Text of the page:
I may spend the rest of my life trying to make sense of Ivo van Hove’s reconceived and avant-garde, rough and raw revival of “West Side Story.” In spite of many interesting ideas, it is a muddled, self-conscious, pretentious, humorless, dizzying, bewildering mess, in which the show’s memorable songs and youthful romance get lost in the midst of brutal violence and overwhelming video imagery.
Taking apart “West Side Story” is not a task to be taken lightly – if at all. The 1957 musical (which updates Shakespeare’s “Romeo & Juliet” to the streets of 1950s New York, with American teens in conflict with newly arrived Puerto Rican immigrants of the same age) is a masterwork of dramatic integration involving Jerome Robbins’ glorious original direction and choreography (often reproduced in professional revivals), Arthur Laurents’ lean book, Leonard Bernstein’s dynamic and often dissonant music and Stephen Sondheim’s youth-capturing lyrics.
van Hove has become an unlikely Broadway regular in recent years, as seen in his hit productions of “A View from the Bridge” and “Network.” He brings his experimental, multimedia-heavy aesthetic to “West Side Story” – along with new dance choreography by Anne Teresa de Keersmaeker. By comparison, a 2009 Broadway revival of “West Side Story” generated controversy for merely translating a few lyrics into Spanish.
The production’s lengthy preview period (originally scheduled for two months, likely to allow time to experiment) was extended an additional two weeks after leading man Isaac Powell (Tony) injured his knee. Ben Cook, who played Tony’s pal Riff, also got injured and was replaced.
The musical has been relocated to a contemporary urban environment, in which the multiethnic actors are covered in facial tattoos denoting their gang affiliations (i.e. Jets or Sharks). van Hove has removed the intermission, an entire song (“I Feel Pretty”), the “Somewhere” ballet and all that iconic finger snapping. “America” has been replaced with the version of the song from the 1961 film.
Video footage (often showing scenes set at the very back of the stage in close up) is constantly projected onto the set as if it were a giant movie theater screen, towering over the cast and disrupting the narrative. Slow motion images of the Jets proudly roaming the streets during the “Jet Song” looks ridiculous. Images of arrests, court and prison turn “Gee, Officer Krupke” into an angry protest song instead of comic relief.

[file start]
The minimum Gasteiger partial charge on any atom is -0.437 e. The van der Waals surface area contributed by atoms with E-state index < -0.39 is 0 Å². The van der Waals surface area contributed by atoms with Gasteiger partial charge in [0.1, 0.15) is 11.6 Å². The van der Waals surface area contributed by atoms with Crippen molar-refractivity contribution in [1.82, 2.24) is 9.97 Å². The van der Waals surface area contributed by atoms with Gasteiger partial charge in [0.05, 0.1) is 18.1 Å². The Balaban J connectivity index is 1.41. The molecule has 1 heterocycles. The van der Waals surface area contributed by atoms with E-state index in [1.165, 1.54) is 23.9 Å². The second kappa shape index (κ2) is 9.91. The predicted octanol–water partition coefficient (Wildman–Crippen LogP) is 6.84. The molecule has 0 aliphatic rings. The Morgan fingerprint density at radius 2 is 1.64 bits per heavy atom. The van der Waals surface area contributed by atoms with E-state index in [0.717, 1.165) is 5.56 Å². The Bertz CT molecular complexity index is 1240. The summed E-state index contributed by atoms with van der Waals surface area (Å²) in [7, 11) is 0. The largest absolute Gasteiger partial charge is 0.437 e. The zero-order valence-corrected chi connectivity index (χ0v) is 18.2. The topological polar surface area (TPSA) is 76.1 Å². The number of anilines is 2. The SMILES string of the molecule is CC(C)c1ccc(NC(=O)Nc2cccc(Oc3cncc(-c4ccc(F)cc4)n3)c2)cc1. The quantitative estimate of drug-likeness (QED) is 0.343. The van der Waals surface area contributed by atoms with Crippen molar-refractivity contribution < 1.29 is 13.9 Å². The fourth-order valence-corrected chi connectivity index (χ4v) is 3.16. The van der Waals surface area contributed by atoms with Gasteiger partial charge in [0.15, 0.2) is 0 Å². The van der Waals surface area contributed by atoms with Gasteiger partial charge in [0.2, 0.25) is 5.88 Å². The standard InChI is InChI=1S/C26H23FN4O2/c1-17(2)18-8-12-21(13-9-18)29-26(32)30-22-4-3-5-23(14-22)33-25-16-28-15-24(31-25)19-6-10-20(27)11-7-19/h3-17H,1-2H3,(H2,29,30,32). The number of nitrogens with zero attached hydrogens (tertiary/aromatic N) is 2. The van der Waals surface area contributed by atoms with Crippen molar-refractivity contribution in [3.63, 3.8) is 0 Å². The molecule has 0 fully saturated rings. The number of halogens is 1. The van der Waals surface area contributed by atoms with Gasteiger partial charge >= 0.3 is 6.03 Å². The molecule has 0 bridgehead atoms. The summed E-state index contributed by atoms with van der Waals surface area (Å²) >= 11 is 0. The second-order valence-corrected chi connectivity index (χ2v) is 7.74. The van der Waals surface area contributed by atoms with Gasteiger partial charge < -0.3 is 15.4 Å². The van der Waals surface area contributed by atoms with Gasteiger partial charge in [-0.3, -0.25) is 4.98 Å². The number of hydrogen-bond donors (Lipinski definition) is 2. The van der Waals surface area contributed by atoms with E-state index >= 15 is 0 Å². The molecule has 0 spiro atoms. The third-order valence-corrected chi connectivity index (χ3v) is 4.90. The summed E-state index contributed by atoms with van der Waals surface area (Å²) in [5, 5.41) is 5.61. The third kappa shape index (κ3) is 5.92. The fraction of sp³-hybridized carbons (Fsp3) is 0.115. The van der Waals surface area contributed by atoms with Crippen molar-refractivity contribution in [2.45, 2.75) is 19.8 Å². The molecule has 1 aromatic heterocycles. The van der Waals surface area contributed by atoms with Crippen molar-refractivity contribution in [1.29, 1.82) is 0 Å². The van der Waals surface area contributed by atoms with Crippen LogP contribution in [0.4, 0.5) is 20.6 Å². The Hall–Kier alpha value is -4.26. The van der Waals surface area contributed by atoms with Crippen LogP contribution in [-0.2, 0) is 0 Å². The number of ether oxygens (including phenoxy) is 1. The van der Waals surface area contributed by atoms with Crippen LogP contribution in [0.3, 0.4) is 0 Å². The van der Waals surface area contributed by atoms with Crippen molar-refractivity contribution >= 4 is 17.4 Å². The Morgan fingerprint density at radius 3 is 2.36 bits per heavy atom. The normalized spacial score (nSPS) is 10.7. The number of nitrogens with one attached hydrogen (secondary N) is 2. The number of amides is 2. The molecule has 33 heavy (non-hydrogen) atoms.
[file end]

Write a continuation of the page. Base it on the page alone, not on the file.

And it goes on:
The new choreography is full-bodied and flashy and reminiscent of kickboxing and mixed marital arts. With the exception of a few standout moments (such as Tony and Maria being literally pulled away from each other by their peers in “Tonight”), it is not as tied to character and plot – or as aesthetically stunning, for that matter – as the original Robbins choreography.
Amar Ramasar (Bernardo) and Yesenia Ayala (Anita) turn the dance break of “America” into the production’s most exhilarating production number. (Owing to a scandalous incident involving nude photo sharing, Ramasar has been the subject of occasional demonstrations from protestors outside the theater.)
In contrast to Powell’s tender and dazed Tony, Shereen Pimentel’s Maria is assertive and sexual. As Riff, Dharon E. Jones suggests that the character’s cocky attitude masks feelings of insecurity – and that Riff’s attachment to Tony goes beyond mere friendship.
All things considered, “West Side Story” could end up becoming the must-see cultural event of the year for those who like divisive art. See it if you dare. And if necessary, recuperate afterwards by watching the Oscar-winning 1961 film version.
“West Side Story” plays an open run at the Broadway Theatre. 1681 Broadway, westsidestorybway.com.